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40 | WISH YOU WERE THERE? WORDS | Jean Liggett and Catherine Proctor

Land of opportunity? T

he St. Petersburg International Property Show was held at Lenexpo Exhibition Centre,

Vassilievsky Island, from 29-30 March. Organised by AI Group (www.aigroup. ru) - the show has been running for more than fi ve years.

St Petersburg St Petersburg, perhaps better known as Leningrad, has been described as beautiful, complex, imperial-like, majestic, a city adeptly planned to showcase Russia off to the West and launch Russia as a world player in the 18th-century. I was struck by the awesome beauty

of the iconic buildings’ refl ection glistening over the canals and waterways. According to my colleague Mike

Gill, who was at the show, “The city itself has some truly magnifi cent and proud buildings mixed with some very tired and unloved structures. Two days of sightseeing just does not do this city justice.”

The show

The show is aimed at the growing number of Russians who can now afford and desire to buy an overseas property. The main offering at the show was holiday homes, as most Russians are seeking to buy these abroad rather than a property for investment. There were 7,800 attendees, almost all of whom were paying visitors. The dominant age group was 30- 45 - most were married but very few brought their spouses with them – and, unsurprisingly, the majority were male. Business owners, senior company executives and managers (or their representatives) made up the bulk of the people we saw – according to Liuba, our interpreter, there were very few ‘line employees’ looking to buy as they would not be able to afford real estate abroad. We also had a number of people approaching our stand who were looking to buy real estate as a way of gaining residency in that country. It’s hard to say what the average budget was as I can only judge by those we spoke to, but I’d guess around USD150,000.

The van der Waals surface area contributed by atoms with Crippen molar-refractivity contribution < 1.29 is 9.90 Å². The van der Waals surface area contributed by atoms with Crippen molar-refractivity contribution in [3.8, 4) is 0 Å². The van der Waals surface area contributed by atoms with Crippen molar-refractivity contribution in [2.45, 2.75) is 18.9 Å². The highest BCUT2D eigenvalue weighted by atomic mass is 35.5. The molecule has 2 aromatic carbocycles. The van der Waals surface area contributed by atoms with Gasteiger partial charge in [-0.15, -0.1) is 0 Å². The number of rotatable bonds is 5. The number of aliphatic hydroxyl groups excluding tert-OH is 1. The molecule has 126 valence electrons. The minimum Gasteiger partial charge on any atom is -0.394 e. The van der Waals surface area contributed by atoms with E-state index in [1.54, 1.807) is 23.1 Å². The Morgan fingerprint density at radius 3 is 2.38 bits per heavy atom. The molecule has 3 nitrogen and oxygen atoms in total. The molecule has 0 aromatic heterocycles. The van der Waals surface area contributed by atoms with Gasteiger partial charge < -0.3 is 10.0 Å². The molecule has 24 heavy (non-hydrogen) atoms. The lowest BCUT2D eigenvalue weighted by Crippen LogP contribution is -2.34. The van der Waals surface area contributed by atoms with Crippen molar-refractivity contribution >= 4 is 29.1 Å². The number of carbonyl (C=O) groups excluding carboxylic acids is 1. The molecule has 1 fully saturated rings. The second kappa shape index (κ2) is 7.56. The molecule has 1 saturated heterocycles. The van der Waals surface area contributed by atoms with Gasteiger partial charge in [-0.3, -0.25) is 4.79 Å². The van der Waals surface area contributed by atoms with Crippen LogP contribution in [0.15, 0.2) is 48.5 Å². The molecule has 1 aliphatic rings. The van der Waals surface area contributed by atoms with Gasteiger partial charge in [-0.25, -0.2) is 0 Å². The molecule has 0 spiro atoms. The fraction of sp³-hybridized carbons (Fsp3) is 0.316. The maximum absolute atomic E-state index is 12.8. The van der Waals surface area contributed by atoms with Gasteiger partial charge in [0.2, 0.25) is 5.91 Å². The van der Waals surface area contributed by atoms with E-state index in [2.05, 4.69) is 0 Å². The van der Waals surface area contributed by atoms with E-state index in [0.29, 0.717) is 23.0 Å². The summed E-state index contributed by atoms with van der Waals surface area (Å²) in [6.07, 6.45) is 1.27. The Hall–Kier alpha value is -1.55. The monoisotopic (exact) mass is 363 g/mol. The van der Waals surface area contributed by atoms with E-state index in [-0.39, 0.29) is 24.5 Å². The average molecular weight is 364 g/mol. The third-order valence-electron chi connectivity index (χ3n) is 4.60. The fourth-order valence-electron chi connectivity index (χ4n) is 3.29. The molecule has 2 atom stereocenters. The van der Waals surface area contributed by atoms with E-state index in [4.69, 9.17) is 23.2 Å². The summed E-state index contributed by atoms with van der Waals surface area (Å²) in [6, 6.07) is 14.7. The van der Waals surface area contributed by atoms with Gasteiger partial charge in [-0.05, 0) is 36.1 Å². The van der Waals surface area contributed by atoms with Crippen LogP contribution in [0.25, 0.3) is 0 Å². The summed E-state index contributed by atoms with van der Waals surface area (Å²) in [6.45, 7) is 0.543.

Most people whom we spoke to at Jean, Catherine and their team | on their stand at the St Petersburg International Property Show

the stand did not speak English, so having interpreters at the stand was essential.

Our experience The AI Group was very friendly and effi cient. Staff went out of their way to ensure that everything worked and were always very willing. Anna Anokhina was our project manager and worked very closely with us before the show - she was excellent and lovely to work with. I enjoyed interacting with the visitors. Russians are very direct in

“The main offering was holiday homes, as most Russians are seeking to buy these abroad”

their questions, which perhaps, as an American, I like and am familiar with. They also asked intelligent questions and respected the answers I gave. My colleague, Mike Gill, says, “I found the show to be a valuable learning exercise in how to present yourself and interact with Russian nationals on the stand. Working with professional interpreters proved invaluable and showed respect to the visitors who had little or no knowledge of English.”